Reading time: 4 minutes. Word count: 800 words.
So saying he gave me a supply of food, and returned to the town, and I perched myself high up in the tree and kept watch. That night I saw nothing, but just after sunrise the next morning a large herd of elephants came crashing and trampling by. I lost no time in letting fly several arrows, and at last one of the great animals fell to the ground dead, and the others retreated, leaving me free to come down from my hiding place and run back to tell my master of my success, for which I was praised and regaled with good things. Then we went back to the forest together and dug a mighty trench in which we buried the elephant I had killed, in order that when it became a skeleton my master might return and secure its tusks.
For two months I hunted thus, and no day passed without my securing, an elephant. Of course I did not always station myself in the same tree, but sometimes in one place, sometimes in another. One morning as I watched the coming of the elephants I was surprised to see that, instead of passing the tree I was in, as they usually did, they paused, and completely surrounded it, trumpeting horribly, and shaking the very ground with their heavy tread, and when I saw that their eyes were fixed upon me I was terrified, and my arrows dropped from my trembling hand. I had indeed good reason for my terror when, an instant later, the largest of the animals wound his trunk round the stem of my tree, and with one mighty effort tore it up by the roots, bringing me to the ground entangled in its branches. I thought now that my last hour was surely come; but the huge creature, picking me up gently enough, set me upon its back, where I clung more dead than alive, and followed by the whole herd turned and crashed off into the dense forest.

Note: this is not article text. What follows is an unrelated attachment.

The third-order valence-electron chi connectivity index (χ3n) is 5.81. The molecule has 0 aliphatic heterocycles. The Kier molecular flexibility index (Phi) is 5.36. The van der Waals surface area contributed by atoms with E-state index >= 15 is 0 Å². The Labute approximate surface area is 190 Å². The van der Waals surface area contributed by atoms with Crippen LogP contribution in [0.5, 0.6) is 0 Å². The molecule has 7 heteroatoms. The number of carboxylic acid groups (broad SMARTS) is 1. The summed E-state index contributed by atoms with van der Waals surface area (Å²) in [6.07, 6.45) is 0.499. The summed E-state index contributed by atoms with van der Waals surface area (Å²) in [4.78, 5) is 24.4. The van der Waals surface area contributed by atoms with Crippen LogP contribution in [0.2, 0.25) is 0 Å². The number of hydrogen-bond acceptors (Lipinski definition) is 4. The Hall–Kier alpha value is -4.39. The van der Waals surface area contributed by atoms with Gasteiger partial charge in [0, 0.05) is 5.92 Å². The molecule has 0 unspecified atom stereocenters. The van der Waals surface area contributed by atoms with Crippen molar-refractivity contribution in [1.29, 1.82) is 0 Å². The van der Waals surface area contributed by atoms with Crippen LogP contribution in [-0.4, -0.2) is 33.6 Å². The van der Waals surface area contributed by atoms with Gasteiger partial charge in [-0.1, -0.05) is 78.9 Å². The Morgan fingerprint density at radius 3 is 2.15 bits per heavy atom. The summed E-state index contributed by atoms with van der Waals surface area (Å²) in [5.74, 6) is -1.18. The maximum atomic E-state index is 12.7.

It seemed to me a long time before I was once more set upon my feet by the elephant, and I stood as if in a dream watching the herd, which turned and trampled off in another direction, and were soon hidden in the dense underwood. Then, recovering myself, I looked about me, and found that I was standing upon the side of a great hill, strewn as far as I could see on either hand with bones and tusks of elephants.
"This then must be the elephants' burying place," I said to myself, "and they must have brought me here that I might cease to persecute them, seeing that I want nothing but their tusks, and here lie more than I could carry away in a lifetime."
Whereupon I turned and made for the city as fast as I could go, not seeing a single elephant by the way, which convinced me that they had retired deeper into the forest to leave the way open to the Ivory Hill, and I did not know how sufficiently to admire their sagacity. After a day and a night I reached my master's house, and was received by him with joyful surprise.
"Ah! poor Sindbad," he cried, "I was wondering what could have become of you. When I went to the forest I found the tree newly uprooted, and the arrows lying beside it, and I feared I should never see you again. Pray tell me how you escaped death."
I soon satisfied his curiosity, and the next day we went together to the Ivory Hill, and he was overjoyed to find that I had told him nothing but the truth. When we had loaded our elephant with as many tusks as it could carry and were on our way back to the city, he said:
"My brother--since I can no longer treat as a slave one who has enriched me thus--take your liberty and may Heaven prosper you. I will no longer conceal from you that these wild elephants have killed numbers of our slaves every year. No matter what good advice we gave them, they were caught sooner or later. You alone have escaped the wiles of these animals, therefore you must be under the special protection of Heaven. Now through you the whole town will be enriched without further loss of life, therefore you shall not only receive your liberty, but I will also bestow a fortune upon you."
To which I replied, "Master, I thank you, and wish you all prosperity. For myself I only ask liberty to return to my own country."
"It is well," he answered, "the monsoon will soon bring the ivory ships hither, then I will send you on your way with somewhat to pay your passage.
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Source: The Arabian Nights Entertainments, Selected and Edited by Andrew Lang,
after the edition of Longmans, Green and Co, (1898). Weblink.
Languages / Anthropology 3043: Folklore & Mythology.
Laura Gibbs, Ph.D.
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